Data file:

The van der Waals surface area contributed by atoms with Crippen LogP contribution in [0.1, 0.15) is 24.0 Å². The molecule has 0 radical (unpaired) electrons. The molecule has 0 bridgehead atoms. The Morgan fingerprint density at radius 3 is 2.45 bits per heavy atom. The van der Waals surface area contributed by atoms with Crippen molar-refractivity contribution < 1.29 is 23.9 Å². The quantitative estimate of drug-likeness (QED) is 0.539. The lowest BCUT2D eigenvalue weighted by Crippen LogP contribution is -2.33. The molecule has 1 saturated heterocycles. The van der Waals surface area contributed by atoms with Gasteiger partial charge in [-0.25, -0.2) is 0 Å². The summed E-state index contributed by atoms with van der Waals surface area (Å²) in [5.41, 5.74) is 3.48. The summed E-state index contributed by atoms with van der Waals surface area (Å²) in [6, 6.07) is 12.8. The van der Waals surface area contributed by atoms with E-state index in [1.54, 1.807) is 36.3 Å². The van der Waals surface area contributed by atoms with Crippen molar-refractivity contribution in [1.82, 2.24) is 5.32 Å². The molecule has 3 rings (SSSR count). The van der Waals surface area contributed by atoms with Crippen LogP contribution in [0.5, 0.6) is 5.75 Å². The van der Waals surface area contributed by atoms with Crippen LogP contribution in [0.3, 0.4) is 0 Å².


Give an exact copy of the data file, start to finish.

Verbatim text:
The van der Waals surface area contributed by atoms with Crippen LogP contribution in [0.1, 0.15) is 24.0 Å². The molecule has 0 radical (unpaired) electrons. The molecule has 0 bridgehead atoms. The Morgan fingerprint density at radius 3 is 2.45 bits per heavy atom. The van der Waals surface area contributed by atoms with Crippen molar-refractivity contribution < 1.29 is 23.9 Å². The quantitative estimate of drug-likeness (QED) is 0.539. The lowest BCUT2D eigenvalue weighted by Crippen LogP contribution is -2.33. The molecule has 1 saturated heterocycles. The van der Waals surface area contributed by atoms with Gasteiger partial charge in [-0.25, -0.2) is 0 Å². The summed E-state index contributed by atoms with van der Waals surface area (Å²) in [5.41, 5.74) is 3.48. The summed E-state index contributed by atoms with van der Waals surface area (Å²) in [6, 6.07) is 12.8. The van der Waals surface area contributed by atoms with E-state index in [1.54, 1.807) is 36.3 Å². The van der Waals surface area contributed by atoms with Crippen molar-refractivity contribution in [1.82, 2.24) is 5.32 Å². The molecule has 3 rings (SSSR count). The van der Waals surface area contributed by atoms with Crippen LogP contribution in [0.5, 0.6) is 5.75 Å². The van der Waals surface area contributed by atoms with Crippen LogP contribution in [0.3, 0.4) is 0 Å².